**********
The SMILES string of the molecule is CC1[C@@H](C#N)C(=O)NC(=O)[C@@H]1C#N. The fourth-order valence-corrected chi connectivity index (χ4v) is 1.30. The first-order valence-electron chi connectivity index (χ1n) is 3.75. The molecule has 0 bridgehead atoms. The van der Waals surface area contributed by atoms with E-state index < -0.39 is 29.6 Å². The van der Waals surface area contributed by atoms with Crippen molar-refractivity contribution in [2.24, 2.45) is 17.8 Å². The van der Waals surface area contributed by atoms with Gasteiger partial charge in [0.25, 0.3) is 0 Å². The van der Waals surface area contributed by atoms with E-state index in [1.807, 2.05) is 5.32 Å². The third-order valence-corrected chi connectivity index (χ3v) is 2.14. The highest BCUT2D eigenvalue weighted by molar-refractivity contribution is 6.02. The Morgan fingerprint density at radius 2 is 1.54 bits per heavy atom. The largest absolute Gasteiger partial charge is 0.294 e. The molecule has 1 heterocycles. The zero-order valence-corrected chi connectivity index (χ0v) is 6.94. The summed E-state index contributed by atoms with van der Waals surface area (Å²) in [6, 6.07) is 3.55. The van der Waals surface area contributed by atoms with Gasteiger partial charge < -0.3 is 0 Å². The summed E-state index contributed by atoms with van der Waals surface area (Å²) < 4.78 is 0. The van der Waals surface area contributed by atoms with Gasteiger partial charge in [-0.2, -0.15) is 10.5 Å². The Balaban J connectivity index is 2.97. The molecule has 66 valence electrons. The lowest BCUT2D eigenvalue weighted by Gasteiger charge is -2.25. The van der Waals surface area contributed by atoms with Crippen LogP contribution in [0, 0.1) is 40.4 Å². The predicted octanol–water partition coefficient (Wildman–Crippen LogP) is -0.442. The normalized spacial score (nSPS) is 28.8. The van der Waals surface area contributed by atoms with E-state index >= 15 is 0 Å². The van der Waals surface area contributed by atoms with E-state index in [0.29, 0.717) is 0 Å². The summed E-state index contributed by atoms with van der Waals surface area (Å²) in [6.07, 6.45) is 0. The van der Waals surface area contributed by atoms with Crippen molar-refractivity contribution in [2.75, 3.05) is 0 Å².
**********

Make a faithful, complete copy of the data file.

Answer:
The SMILES string of the molecule is CC1[C@@H](C#N)C(=O)NC(=O)[C@@H]1C#N. The fourth-order valence-corrected chi connectivity index (χ4v) is 1.30. The first-order valence-electron chi connectivity index (χ1n) is 3.75. The molecule has 0 bridgehead atoms. The van der Waals surface area contributed by atoms with E-state index < -0.39 is 29.6 Å². The van der Waals surface area contributed by atoms with Crippen molar-refractivity contribution in [2.24, 2.45) is 17.8 Å². The van der Waals surface area contributed by atoms with Gasteiger partial charge in [0.25, 0.3) is 0 Å². The van der Waals surface area contributed by atoms with E-state index in [1.807, 2.05) is 5.32 Å². The third-order valence-corrected chi connectivity index (χ3v) is 2.14. The highest BCUT2D eigenvalue weighted by molar-refractivity contribution is 6.02. The Morgan fingerprint density at radius 2 is 1.54 bits per heavy atom. The largest absolute Gasteiger partial charge is 0.294 e. The molecule has 1 heterocycles. The zero-order valence-corrected chi connectivity index (χ0v) is 6.94. The summed E-state index contributed by atoms with van der Waals surface area (Å²) in [6, 6.07) is 3.55. The van der Waals surface area contributed by atoms with Gasteiger partial charge < -0.3 is 0 Å². The summed E-state index contributed by atoms with van der Waals surface area (Å²) < 4.78 is 0. The van der Waals surface area contributed by atoms with Gasteiger partial charge in [-0.2, -0.15) is 10.5 Å². The Balaban J connectivity index is 2.97. The molecule has 66 valence electrons. The lowest BCUT2D eigenvalue weighted by Gasteiger charge is -2.25. The van der Waals surface area contributed by atoms with Crippen LogP contribution in [0, 0.1) is 40.4 Å². The predicted octanol–water partition coefficient (Wildman–Crippen LogP) is -0.442. The normalized spacial score (nSPS) is 28.8. The van der Waals surface area contributed by atoms with E-state index >= 15 is 0 Å². The van der Waals surface area contributed by atoms with E-state index in [0.29, 0.717) is 0 Å². The summed E-state index contributed by atoms with van der Waals surface area (Å²) in [6.07, 6.45) is 0. The van der Waals surface area contributed by atoms with Crippen molar-refractivity contribution in [2.75, 3.05) is 0 Å².